There are several pieces of kitchen equipment that can help you in preparing a sushi recipe. One of the most important pieces of equipment is a sharp knife. A sharp knife is essential in cutting and preparing the ingredients for your sushi recipe. It will allow you to cut your fish into thin slices, slice vegetables into attractive shapes and designs, and do all of these with ease. Another very helpful piece of equipment is a bamboo mat, traditionally called sushimaki sudare or makisu. This mat is what you use when you roll your sushi such as in a California roll. It is possible to roll with your hands, but the rice can be very sticky, so the mat can help eliminate a little frustration while preparing your sushi recipe. Other equipment such as rice cookers and sushi presses can also help make the preparation quicker, but they are not essential for preparing a good sushi recipe.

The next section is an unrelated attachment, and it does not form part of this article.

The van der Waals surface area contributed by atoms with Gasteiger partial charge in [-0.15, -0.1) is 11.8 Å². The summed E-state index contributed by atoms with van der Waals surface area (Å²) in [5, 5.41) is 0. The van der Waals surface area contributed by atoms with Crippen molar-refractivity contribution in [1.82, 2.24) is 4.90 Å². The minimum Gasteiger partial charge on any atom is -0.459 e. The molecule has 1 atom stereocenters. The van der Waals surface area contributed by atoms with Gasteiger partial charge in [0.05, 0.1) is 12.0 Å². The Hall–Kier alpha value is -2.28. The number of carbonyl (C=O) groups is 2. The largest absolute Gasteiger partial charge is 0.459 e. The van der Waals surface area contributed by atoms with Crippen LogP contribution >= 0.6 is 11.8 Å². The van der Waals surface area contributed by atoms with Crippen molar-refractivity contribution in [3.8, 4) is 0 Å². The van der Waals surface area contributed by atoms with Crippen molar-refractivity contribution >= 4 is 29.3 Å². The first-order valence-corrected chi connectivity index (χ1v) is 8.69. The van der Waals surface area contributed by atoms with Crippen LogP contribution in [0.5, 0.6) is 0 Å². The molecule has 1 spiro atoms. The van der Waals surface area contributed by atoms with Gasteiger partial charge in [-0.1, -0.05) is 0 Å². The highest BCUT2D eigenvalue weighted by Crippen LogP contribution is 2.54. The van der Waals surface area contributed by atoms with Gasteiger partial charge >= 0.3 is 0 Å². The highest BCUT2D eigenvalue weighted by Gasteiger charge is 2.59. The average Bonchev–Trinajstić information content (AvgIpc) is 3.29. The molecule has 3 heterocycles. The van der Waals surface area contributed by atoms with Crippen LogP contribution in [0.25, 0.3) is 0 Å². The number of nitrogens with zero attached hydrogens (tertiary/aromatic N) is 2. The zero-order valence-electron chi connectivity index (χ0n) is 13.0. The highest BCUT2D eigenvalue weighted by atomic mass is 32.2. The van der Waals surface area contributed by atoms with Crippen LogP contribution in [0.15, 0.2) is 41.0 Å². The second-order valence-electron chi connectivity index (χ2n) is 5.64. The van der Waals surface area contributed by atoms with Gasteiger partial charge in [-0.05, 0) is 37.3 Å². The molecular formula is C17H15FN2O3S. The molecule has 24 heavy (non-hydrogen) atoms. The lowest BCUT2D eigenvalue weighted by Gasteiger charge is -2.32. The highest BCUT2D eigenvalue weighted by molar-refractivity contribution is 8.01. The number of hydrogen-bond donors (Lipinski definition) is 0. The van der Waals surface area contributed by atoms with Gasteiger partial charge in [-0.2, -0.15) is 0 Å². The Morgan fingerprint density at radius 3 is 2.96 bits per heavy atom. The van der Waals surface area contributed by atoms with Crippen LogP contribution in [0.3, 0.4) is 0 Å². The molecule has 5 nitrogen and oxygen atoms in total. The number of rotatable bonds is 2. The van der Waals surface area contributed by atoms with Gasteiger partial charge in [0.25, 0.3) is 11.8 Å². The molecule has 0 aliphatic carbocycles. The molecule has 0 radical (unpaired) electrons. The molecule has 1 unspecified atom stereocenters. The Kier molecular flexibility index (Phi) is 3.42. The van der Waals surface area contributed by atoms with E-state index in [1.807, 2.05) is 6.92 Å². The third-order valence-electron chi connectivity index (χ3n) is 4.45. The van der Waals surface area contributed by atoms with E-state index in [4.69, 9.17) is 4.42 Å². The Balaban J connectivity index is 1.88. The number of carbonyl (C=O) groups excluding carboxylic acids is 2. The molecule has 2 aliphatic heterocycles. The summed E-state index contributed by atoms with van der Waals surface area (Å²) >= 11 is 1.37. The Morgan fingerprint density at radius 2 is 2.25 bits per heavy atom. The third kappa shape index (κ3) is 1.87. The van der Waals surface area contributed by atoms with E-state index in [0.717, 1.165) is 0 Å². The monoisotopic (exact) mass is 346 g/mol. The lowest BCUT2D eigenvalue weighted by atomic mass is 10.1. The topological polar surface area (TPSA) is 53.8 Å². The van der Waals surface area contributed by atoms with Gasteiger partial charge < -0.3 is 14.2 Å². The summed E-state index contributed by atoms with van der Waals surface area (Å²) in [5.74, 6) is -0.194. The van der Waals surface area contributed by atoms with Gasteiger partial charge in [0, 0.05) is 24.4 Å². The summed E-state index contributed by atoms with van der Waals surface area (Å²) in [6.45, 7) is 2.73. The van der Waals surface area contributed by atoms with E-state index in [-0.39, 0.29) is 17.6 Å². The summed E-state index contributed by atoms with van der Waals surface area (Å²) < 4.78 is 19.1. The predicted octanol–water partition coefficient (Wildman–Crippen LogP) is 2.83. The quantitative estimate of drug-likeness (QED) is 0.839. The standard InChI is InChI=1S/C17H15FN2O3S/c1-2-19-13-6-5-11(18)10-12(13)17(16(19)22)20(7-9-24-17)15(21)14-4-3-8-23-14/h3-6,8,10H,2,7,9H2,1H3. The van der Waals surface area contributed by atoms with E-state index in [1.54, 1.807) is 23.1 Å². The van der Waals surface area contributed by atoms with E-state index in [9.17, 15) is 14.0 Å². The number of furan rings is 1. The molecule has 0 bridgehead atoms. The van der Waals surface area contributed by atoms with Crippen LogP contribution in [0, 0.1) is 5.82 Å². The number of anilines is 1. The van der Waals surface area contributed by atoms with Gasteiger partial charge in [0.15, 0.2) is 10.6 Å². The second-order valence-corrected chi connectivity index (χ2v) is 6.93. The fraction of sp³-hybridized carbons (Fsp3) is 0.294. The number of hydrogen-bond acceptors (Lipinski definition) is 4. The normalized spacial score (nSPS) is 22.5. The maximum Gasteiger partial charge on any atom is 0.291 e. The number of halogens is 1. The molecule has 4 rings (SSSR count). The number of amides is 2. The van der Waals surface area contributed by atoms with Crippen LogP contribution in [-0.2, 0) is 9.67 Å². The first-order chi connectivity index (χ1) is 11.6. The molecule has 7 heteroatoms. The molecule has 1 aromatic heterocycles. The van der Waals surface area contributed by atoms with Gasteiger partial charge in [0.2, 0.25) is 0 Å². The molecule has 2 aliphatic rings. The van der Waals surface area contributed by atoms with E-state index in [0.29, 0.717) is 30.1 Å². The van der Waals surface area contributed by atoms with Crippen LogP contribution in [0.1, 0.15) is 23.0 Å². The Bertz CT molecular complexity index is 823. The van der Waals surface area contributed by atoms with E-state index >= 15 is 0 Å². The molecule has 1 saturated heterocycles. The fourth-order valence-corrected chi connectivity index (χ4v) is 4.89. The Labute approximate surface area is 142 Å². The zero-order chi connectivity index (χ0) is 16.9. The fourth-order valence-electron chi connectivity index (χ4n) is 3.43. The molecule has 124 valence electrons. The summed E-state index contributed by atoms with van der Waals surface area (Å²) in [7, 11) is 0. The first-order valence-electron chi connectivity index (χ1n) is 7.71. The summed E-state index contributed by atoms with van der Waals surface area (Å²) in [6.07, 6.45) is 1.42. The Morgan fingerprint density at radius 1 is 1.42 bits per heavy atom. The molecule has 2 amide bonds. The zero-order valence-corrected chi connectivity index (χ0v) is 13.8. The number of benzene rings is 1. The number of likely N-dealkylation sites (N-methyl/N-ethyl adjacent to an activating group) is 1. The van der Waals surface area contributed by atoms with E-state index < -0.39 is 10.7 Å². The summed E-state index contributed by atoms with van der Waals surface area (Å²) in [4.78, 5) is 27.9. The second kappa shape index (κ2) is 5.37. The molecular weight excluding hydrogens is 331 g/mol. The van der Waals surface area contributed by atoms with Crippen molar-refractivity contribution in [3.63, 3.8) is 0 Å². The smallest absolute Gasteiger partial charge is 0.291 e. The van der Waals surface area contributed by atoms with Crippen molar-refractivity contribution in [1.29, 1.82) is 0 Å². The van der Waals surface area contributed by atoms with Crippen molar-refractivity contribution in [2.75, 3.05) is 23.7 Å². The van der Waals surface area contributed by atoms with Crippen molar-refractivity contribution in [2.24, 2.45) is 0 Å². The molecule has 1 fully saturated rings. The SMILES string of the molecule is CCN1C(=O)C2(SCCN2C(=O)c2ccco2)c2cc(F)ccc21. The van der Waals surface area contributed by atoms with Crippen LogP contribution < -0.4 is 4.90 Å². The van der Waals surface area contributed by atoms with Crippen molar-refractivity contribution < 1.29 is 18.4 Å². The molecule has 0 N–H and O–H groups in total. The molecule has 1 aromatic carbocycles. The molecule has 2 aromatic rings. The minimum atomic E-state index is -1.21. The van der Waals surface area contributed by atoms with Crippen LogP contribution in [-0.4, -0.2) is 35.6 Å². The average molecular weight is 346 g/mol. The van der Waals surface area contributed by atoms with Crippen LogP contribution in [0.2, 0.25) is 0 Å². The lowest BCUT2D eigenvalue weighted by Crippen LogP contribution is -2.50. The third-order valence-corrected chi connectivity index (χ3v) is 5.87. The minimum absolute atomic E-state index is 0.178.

A final touch in the presentation of your sushi recipe is the plates and dishes you serve them on and the utensils that you use to eat them. Patterned china dishes, saucers, and cups are a beautiful touch. You can also use matching dispensers for items such as soy sauce. Often, chopsticks are used when eating sushi. Chopsticks come in all styles from wooded to metal and can complement your presentation beautifully. You can also eat sushi with your fingers, so make sure to have some nice matching napkins with the dishes.